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Subwavelength hybrid plasmonic structures for nonlinear nanophotonics

Abstract

Plasmonic structures made of a semiconductor-insulator-metal hybrid provide efficient routes for second-harmonic and sum-frequency generation in sub-micrometer structures, which ultimately may boost on-chip integrated plasmonic circuits.

Approximately 50 years ago, the evolution of integrated photonics was predicted to be quite similar to Moore’s law in electronics, although featuring a different slope.1 Since then, photonic integrated circuits have become an established technology for transporting and processing information. In these circuits, linear and nonlinear operations are executed by different generic optical components, such as optical amplifiers, phase shifters, polarization converters, and waveguides.2 Recent breakthroughs in programmable photonics for deep learning and quantum applications3,4 give a glimpse of the potential for light control that such a platform can provide.

However, to bring off-the-shelf programmable photonics within reach, several technological challenges need to be overcome. Size reduction and increasing integration complexity, as well as thermal management, are among the major issues that require smart solutions. Design innovations and technological developments are necessary not only to realize large wafer-scale fabrication but also to integrate complex or potentially new functionalities into state-of-the-art indium phosphide, silicon(-on-insulator), and silicon nitride platforms.2,5,6,7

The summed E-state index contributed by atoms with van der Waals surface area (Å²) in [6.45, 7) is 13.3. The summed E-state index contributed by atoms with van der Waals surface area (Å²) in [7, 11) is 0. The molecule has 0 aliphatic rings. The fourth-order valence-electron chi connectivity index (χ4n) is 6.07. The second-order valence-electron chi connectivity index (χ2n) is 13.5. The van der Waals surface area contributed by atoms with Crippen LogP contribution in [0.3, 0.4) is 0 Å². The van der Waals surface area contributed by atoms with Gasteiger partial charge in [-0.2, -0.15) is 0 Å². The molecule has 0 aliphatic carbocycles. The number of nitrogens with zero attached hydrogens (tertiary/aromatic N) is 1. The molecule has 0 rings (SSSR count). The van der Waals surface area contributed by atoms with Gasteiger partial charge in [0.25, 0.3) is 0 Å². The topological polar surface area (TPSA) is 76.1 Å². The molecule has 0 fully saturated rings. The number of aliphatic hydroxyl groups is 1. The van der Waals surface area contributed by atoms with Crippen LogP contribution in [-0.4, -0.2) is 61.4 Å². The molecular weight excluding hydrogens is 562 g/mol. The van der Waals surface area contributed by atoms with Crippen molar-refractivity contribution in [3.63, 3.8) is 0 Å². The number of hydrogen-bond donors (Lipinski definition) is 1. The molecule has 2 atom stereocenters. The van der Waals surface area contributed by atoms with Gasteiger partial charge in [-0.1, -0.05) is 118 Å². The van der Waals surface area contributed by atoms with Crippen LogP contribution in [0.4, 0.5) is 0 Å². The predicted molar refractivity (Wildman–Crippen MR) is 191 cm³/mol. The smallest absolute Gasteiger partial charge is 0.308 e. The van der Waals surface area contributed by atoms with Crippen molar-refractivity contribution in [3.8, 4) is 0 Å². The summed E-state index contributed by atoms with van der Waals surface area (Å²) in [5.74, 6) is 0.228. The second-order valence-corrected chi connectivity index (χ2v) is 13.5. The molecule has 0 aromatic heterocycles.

One of the cornerstones for achieving functionalities such as optical-frequency synthesis or higher-order-mediated frequency combs is second-order nonlinear optics.7 On-chip integration of nonlinear optics enables high-performance and compact platforms for frequency conversion for a variety of applications, such as optical communication, sensing, signal processing, and biophotonics. In particular, deep learning and quantum information processing require functional elements with a nonlinear response.3

Sum-frequency generation (SFG) is a second-order nonlinear optical process during which two photons annihilate and generate a single photon at a different frequency. In the special case of second-harmonic generation (SHG), the annihilation of two photons of the same frequency generates a photon with twice the energy. Hybrid plasmonic waveguides are a promising platform for SHG with high conversion efficiency.8 To this end, not only highly efficient optical interactions but also small footprints are essential for compatibility between nonlinear optics and nanophotonic architectures in integrated optics. While microstructures based on nonlinear materials have led to demonstrations of high conversion efficiencies, metallic nanostructures allow for miniaturization due to their tiny mode volumes. However, to achieve the “best of both worlds” for nonlinear optical interactions in hybrid plasmonic systems, the intrinsically high propagation loss and short coherence length in metals must be overcome. Then, the momentum conservation and phase-matching criteria necessary to ensure the constructive superposition of the generated higher harmonics can be met.9